I got onto the train today and looked around. Four teenage boys in blue blazers were sitting in the seats nearest the door. Nothing unusual in that. Their black school shoes were scuffed and their grey trousers were all a little too short: uniform at the end of the school year. What was unusual was that each one had a open book in their hands and they were reading. I looked further up the carriage – I could see the backs of another two boys, heads down, reading and a man in white trainers, socks, smart shorts and a navy v-neck, also reading.
I know people read on trains, but school boys are normally only pointing at the headlines in an old copy of the Metro. It felt like I’d stumbled into something slightly strange, something being staged for a film perhaps: I liked the sight of the boys with their heads down in a book (yes, they were giggling and pointing at each other, and peeking over the seat backs at some girls in tight jeans, but essentially, they were reading.) There was something innocent and old-fashioned and not completely natural about it. And I was right. The train stopped, the man in shorts stood up and said something stern to the four of them (I couldn’t hear what), one boy moved obediently to another seat. The three remaining, settled down.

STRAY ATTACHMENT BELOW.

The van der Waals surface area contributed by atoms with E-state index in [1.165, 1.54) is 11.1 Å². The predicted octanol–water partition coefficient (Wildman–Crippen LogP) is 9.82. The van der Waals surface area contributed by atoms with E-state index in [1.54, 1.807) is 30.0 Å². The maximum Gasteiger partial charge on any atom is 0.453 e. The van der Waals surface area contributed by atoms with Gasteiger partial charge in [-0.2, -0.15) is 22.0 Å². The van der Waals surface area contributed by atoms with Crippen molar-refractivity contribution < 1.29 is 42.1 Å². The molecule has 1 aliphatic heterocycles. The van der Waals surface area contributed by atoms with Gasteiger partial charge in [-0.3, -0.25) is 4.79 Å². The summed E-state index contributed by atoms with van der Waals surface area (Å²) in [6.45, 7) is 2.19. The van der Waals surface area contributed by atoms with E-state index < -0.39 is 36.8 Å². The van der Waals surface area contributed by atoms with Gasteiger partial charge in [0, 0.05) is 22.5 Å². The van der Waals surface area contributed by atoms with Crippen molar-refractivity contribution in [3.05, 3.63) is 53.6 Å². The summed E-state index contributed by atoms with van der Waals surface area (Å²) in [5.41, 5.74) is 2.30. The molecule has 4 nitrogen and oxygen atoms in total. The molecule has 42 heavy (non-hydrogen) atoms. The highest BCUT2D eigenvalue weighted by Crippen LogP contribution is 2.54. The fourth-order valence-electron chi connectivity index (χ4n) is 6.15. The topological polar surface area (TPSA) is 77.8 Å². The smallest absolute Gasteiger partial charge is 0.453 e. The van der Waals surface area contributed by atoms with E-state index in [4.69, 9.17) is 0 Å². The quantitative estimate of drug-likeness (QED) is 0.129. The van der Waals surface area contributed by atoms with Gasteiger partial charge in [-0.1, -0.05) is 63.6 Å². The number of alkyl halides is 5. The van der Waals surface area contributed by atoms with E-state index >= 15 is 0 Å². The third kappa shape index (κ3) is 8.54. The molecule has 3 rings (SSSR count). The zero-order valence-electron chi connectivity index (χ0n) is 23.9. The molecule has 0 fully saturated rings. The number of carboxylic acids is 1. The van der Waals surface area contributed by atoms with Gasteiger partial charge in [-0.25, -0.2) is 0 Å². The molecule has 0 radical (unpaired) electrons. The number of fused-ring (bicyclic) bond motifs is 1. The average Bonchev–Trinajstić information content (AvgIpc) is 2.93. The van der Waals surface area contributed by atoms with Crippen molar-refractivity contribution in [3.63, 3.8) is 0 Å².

One was reading ‘Foul Play’, one ‘Skulduggery Pleasant’. I couldn’t see the third boy’s book – he kept it flat on his knees and was more interested in reading the four lines of instructions about what to do in case of an emergency (1: ‘Stay on the train’.) What was going on? A punishment from the PE teacher for forgetting their kit – reading from Kingston to Clapham Junction? A Merton Council literacy initiative – supervised reading on public transport, effectively preparing them for years of commuting? A sponsored read and ride by South West Trains? Who knows. Whatever the explanation, it was good to see. Give your child the gift of reading. Or else.